Andy Warhol

Reigning Queens (1985)

About this artwork

In 1985 Warhol embarked on his largest portfolio of screenprints. Entitled ‘Reigning Queens’ it contains sixteen prints of the four ruling queens at that time in the world: Queen Elizabeth II of the United Kingdom, Queen Beatrix of the Netherlands, Queen Ntombi Twala of Swaziland and Queen Margrethe II of Denmark – the last of whom features in this poster. Based on official or media photographs, Warhol has incorporated abstract blocks of colour that, although screenprinted, appear collaged. He has also combined printed elements derived from drawings, which emphasise details such as jewellery. A Royal edition of the portfolio was published that incorporated diamond dust. The by-product of the manufacture of industrial-grade diamonds, this dust gave the prints a sparkly, extravagant effect.

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  • title: Reigning Queens
  • accession number: AR00396
  • artist: Andy WarholAmerican (1928 - 1987)
  • gallery: In Storage
  • object type: Work on paper
  • date created: 1985
  • measurements: 82.10 x 60.00 cm (framed: 88.90 x 66.80 x 3.80 cm)
  • credit line: ARTIST ROOMS National Galleries of Scotland and Tate. Acquired jointly through The d'Offay Donation with assistance from the National Heritage Memorial Fund and the Art Fund 2008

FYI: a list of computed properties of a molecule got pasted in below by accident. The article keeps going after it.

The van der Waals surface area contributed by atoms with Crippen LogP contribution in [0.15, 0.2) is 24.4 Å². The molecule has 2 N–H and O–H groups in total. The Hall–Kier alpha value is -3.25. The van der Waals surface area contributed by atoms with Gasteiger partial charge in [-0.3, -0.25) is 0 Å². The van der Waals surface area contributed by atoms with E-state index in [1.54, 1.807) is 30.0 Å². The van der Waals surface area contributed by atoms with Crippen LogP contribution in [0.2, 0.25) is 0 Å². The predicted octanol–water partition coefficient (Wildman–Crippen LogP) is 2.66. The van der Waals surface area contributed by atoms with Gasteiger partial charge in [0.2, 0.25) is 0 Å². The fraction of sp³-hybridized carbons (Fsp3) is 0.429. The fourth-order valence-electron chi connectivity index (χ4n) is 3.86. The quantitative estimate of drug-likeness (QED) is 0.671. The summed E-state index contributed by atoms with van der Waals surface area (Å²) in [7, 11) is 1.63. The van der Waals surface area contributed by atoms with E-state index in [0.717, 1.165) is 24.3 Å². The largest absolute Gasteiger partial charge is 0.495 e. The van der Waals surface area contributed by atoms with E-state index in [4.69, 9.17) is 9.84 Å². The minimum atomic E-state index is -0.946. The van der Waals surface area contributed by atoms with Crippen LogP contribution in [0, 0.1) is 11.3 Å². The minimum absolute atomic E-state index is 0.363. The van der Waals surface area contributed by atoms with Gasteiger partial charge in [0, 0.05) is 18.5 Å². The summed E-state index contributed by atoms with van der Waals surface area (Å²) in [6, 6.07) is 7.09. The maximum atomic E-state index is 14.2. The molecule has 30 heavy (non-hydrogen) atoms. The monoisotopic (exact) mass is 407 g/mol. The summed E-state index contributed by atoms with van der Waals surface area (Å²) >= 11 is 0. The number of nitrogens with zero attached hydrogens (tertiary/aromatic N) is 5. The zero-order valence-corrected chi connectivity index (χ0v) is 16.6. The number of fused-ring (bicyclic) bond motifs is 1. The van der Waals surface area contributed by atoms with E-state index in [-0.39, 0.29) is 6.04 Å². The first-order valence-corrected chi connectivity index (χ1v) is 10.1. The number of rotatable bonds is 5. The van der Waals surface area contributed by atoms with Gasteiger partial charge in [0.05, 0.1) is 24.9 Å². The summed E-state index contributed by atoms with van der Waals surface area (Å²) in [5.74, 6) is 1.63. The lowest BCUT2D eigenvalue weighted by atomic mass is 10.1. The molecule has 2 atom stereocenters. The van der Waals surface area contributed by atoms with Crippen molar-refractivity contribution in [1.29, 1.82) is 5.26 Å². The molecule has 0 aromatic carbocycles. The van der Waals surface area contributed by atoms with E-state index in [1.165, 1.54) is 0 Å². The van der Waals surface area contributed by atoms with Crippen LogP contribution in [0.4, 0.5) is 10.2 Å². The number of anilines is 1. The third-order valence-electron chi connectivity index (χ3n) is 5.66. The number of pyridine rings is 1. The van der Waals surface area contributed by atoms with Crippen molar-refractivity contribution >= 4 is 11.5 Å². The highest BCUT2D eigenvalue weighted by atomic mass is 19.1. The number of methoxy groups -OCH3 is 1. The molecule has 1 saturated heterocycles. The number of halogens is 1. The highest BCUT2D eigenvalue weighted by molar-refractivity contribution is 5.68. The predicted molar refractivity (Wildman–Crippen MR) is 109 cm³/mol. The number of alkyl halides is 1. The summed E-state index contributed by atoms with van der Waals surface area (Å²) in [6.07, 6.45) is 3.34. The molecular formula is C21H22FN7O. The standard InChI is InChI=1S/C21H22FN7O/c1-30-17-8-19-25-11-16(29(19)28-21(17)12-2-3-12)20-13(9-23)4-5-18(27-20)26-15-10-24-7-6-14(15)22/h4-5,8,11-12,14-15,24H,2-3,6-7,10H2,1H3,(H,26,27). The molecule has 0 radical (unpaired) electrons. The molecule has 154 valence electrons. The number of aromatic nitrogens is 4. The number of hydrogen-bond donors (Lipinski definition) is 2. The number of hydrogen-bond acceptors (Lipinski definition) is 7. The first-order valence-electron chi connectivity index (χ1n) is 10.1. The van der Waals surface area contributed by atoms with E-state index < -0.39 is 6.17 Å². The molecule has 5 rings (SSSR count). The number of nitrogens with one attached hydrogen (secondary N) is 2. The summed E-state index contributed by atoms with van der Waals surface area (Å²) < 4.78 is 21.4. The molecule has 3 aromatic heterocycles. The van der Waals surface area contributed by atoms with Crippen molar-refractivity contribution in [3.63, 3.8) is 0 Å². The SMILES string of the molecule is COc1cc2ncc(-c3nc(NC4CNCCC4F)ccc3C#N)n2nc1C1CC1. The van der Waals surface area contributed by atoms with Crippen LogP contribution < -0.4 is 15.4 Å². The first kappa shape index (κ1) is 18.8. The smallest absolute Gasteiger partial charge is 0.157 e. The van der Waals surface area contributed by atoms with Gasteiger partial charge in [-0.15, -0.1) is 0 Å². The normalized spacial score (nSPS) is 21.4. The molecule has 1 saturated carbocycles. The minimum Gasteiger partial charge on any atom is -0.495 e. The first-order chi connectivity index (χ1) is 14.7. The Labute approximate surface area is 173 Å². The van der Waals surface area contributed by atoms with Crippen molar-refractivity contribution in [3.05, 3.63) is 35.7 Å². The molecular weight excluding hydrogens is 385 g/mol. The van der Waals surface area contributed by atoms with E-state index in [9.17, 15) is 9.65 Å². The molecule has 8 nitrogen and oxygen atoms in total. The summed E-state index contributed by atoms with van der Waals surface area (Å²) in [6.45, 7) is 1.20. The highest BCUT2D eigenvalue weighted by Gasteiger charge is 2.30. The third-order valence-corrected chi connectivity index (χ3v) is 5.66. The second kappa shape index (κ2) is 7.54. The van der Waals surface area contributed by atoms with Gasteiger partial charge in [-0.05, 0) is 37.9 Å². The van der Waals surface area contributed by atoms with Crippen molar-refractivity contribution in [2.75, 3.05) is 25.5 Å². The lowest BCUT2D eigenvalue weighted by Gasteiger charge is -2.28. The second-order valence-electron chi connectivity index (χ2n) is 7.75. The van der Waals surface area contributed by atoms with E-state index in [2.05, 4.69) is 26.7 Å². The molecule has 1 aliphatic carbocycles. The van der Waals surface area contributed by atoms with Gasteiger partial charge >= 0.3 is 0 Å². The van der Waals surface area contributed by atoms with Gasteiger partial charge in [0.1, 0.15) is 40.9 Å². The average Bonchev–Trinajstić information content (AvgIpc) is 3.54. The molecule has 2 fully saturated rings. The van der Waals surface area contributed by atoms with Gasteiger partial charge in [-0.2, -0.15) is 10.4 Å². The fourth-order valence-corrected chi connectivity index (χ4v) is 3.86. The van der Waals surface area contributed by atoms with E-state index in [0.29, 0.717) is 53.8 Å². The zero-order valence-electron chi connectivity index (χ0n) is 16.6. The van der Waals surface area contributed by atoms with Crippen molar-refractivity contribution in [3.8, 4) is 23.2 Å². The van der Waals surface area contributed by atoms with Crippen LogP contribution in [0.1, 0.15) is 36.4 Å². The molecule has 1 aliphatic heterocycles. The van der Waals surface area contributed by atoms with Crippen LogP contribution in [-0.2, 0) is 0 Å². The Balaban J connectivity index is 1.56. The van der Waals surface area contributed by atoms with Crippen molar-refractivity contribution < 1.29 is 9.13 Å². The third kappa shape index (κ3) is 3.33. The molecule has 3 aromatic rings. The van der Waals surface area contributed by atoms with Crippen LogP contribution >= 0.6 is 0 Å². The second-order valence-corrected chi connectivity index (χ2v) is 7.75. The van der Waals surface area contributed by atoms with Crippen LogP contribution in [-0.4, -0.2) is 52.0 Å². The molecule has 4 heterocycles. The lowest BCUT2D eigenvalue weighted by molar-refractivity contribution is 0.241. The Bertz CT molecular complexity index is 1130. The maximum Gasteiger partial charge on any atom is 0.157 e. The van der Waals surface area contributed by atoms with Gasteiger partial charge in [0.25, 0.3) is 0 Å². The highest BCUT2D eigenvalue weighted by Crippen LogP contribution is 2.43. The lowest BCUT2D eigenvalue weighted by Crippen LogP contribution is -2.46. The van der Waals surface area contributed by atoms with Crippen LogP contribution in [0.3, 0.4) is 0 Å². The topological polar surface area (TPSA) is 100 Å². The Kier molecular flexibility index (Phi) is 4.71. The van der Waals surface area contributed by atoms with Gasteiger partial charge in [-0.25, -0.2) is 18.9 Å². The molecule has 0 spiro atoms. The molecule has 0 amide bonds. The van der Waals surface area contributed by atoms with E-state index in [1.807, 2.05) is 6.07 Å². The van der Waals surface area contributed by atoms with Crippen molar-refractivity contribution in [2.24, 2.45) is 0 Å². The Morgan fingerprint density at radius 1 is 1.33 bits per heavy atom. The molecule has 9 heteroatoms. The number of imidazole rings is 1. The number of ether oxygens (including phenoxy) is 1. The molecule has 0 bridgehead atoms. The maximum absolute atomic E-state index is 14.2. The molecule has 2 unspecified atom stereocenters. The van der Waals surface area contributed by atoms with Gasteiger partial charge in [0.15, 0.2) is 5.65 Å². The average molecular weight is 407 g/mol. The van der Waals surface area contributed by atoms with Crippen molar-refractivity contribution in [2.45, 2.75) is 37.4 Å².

• copyright: © The Andy Warhol Foundation for the Visual Arts / Artists Rights Society (ARS), New York / DACS, London 2016.
This artwork is part of Artist Rooms

Andy Warhol

Andy Warhol

Andy Warhol was born 'Andrew Warhola' to Slovakian immigrant parents living in Pittsburgh in America. Warhol's subject matter was taken from popular culture, in the form of advertising, comics, magazines and packaging. He was able to produce his works quickly by transferring images onto canvas or paper through photography and screenprinting, sometimes with the help of assistants. Warhol stated that he wanted to make works that showed no trace of having been produced by hand. His interest in mass production reflected the fast-developing consumer culture he recognised in America. His New York studio, 'The Factory,' became a popular meeting place for artists, drop-outs, celebrities and bands.